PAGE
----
His second fatal mistake was his approach in dealing with their problems. He ignored them. Whilst this may keep the peace in the house, it is a defacto abdication of the natural order. The husband is the head of the household and must give it direction,  and in the absence of any direction,  the wife will assume it with a corresponding contempt towards her partner. Once again, a beta behaviour.

So it's no surprise to students of game that after twenty-six years of marriage, it was Alford who initially was so desperate for marriage that initiated the divorce. 

I recommend Alford's book to the students of Game. Not only because it so superbly illustrates the automatic female willingness to submit to an alpha male, but because it also illustrates  the consequences of infidelity and the fate of the beta male. At the end of her book, she credits JFK, the man who treated her as a concubine, with more veneration than her "good provider husband" of twenty-six years. She still thinks being his mistress was the special formative event in her life.  Such is the power of alpha.

I can't but feel an overwhelming sadness for Tony Fahnestock. Here was a man trying to do good and suffered for doing so.  Even Alford seemed to express a certain pity towards him:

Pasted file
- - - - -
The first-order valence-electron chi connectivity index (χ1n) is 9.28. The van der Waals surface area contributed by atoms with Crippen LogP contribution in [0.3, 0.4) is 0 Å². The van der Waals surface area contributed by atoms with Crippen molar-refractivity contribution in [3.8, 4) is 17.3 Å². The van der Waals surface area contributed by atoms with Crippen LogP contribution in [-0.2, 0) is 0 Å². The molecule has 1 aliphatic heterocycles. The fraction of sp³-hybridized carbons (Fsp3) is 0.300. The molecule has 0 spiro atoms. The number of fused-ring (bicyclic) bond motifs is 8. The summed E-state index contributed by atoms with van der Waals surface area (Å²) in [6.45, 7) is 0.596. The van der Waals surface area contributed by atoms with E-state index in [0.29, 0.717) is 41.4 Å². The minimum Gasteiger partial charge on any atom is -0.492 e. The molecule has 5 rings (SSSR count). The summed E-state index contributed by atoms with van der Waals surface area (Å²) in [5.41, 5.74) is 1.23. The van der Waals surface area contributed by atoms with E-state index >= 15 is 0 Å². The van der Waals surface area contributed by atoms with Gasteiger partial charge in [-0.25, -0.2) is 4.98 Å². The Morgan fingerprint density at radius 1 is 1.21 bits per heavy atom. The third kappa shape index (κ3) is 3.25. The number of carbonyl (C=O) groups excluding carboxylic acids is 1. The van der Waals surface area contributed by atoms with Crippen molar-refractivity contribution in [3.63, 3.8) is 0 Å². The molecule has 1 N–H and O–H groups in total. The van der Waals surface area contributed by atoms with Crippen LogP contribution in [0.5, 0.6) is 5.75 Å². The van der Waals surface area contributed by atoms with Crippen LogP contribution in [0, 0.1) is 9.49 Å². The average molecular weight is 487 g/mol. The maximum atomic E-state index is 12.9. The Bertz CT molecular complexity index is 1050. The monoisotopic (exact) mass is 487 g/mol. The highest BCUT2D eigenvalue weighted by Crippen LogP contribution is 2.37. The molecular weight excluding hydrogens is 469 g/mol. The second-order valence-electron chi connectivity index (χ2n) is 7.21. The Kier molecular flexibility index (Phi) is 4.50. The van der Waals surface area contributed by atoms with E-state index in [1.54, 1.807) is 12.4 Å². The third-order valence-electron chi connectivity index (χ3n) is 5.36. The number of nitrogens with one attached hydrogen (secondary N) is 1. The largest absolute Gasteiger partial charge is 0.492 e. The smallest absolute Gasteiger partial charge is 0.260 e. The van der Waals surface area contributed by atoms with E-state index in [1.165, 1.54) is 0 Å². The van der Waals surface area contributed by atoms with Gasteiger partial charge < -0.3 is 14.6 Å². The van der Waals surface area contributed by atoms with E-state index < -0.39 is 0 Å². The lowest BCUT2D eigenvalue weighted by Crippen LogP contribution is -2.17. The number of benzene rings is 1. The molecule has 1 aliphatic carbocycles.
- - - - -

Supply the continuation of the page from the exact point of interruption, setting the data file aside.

He was right in a way.  I didn't know exactly what I had wanted, but I knew I had to take a step toward change. I knew that Tony wasn't solely to blame for my unhappiness or the ruin of our marriage. It was my fault as much as his. I had not made his life happy. But I also knew that I had reached an endpoint to the misery we created for each other.
..............................................................................................................................................................

Mimi Alford dated for the next sixteen years and was married again in 2005. In her book,  she describes the marriage as happy.

Meditating on events, I cant help but be melancholic when it comes to the life to Tony Fahnestock. He seems to be a good representation of a type of man that has done particularly badly in love since the sixties. In the clamor that arose after Alford's revelations, no one seems to have taken notice that he was an unwitting victim of the affair. The female commentariat seem more interested on what it was like to be part of JFK's harem or have devoted themselves to protecting JFK's memory. Alford was particularly savaged for desecrating the Camelot memory by Barbara Walters; herself, an adulteress.

Alford doesn't write much about what happened to Tony Fahnestock afterwards. However a little bit of searching on the internet revealed that he had married again, this time to a New York socialite, Andrea Henderson. She has kept his dignity and refused to comment on the affair.

Tony Fahnestock, who was divorced in 1989,  died in 1993 from cancer.  Alford was not allowed to attend the funeral.

I hope he found both love and peace.

21 comments:

Carnivore said...

Excellent epilogue! Some items worthy of extra highlight.....